The recent stance by Public Enterprises Minister Pravin Gordhan to “renegotiate” contracts with companies that won the first two rounds of renewable energy Procurement Programme will stunt South Africa the opportunity to create value, especially on the job creation front.
R5 billion, is what the current Eskom loadshedding crisis costs South Africa’s economy daily.
The last thing needed in this current crisis is a “renegotiation” of electricity tariffs with renewable energy IPPs and green energy given the urgent need to stabilise supply of power to our economy.
Renewable and green energy is already cost-effective, in fact, prices globally continue to drop with the global average price for solar and wind technology now sitting at around $6 cents and $10 cents per kWh respectively.
Locally, when the first two rounds of REIPPPP / green energy were initiated, prices of solar and wind were R3.84/ kWh and R 1.67/ kWh respectively and by round 4, prices had fallen to 0.96/kWh for solar and 0.76/kWh for wind.
Technologies like solar PV have proven to have even more distinct benefits, its levelised cost of electricity (LCOE) production is about half the price of traditional energy sources and even outstrips other green energy sources like solar CSP.
Decline in electricity tariffs
A sustained price decline in electricity tariffs particularly through the procurement of efficient renewable energy technology is what South Africa needs to attract much needed foreign direct investment, to stimulate job creation.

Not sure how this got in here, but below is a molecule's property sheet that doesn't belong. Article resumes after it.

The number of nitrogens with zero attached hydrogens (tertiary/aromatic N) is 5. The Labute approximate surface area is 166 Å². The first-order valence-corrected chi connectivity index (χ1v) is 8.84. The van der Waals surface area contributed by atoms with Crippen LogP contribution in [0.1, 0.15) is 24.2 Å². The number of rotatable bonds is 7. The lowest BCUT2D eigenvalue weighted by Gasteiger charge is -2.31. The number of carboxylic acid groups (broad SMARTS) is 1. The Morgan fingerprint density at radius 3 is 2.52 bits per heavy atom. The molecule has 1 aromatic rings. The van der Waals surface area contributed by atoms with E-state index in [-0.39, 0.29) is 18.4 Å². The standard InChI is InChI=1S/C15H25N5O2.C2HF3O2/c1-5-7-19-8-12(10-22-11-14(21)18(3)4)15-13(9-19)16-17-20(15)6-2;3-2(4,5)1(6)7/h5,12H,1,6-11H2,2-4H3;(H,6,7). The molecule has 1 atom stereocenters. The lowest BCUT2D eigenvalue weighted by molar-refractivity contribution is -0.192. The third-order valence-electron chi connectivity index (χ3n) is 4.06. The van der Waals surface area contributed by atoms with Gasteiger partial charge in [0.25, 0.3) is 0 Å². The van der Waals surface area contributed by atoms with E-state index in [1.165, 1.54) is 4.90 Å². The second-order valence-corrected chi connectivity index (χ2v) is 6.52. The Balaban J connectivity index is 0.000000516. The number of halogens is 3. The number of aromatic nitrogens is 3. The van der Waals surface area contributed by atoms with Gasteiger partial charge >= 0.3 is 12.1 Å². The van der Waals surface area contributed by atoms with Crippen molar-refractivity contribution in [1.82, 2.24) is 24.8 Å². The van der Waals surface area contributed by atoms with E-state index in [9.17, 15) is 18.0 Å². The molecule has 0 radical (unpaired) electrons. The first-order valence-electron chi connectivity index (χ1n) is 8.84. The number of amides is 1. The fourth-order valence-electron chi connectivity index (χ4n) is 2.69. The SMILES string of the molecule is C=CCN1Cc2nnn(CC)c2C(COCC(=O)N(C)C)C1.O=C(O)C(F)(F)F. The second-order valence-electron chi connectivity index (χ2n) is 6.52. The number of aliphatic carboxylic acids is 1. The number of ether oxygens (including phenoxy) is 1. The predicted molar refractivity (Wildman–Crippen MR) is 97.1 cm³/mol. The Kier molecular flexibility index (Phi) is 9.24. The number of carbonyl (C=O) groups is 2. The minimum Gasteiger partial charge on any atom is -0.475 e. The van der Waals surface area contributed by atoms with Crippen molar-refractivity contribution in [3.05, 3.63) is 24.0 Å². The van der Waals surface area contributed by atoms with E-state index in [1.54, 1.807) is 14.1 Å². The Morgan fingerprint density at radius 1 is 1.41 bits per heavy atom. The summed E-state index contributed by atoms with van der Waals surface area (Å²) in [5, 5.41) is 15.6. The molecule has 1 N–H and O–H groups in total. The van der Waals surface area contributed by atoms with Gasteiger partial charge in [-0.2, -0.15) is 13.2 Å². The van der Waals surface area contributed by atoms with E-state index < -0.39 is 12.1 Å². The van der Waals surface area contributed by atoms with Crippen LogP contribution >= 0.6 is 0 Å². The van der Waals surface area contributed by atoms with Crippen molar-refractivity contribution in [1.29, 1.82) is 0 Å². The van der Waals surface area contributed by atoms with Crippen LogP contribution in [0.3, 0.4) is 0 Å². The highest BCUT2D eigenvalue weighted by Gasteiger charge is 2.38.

Reports recently published by the Department of Energy’s IPP office show that the REIPPPP initiative has so far attracted over R201,8 billion worth of investments into South Africa.
This is mainly because the programme is seen as more than just a tariff generation exercise by investors. Read more: Challenges surrounding South Africa’s renewable energy programme
Over R20,6 billion has been invested into socio-economic spend (SED), local content manufacturing and procurement amounts to R42 billion whereas enterprise development spend sits at around R6,4 billion.
Such are indicators of serious commitment from renewable energy IPPs and investors, therefore, destabilising investor confidence through sudden unplanned tariff ‘’renegotiations’’ may prove to be costly to South Africa’s economic growth prospects.
While, government departments like the Department of Energy have put their weight behind renewables, there needs to be consistency and policy certainty from all arms of government to boost growth in our economy.
A simple, blanket tariff renegotiation stands as a contradiction South Africa cannot afford.
The South African Photovoltaic Industry Association (SAPVIA) has offered alternatives to government before to avoid denting investor confidence, such as extending Power Purchase Agreements that are currently up for “renegotiation” from 10 years to 30 years.
This will offer less volatility and uncertainty as tariffs will be lowered over time.
In the long-run however, the only way to sustain lower electricity tariff prices is to consistently procure from low cost solar and wind power through a well-managed procurement programme.
If government proceeds with the “renegotiations’’, there must be due consideration of risks and investments already made by old IPPs who saw the potential South Africa had to transition towards a green viable economy that would put us on par with the rest of the world.
This article was published on our sister website Mining Review Africa.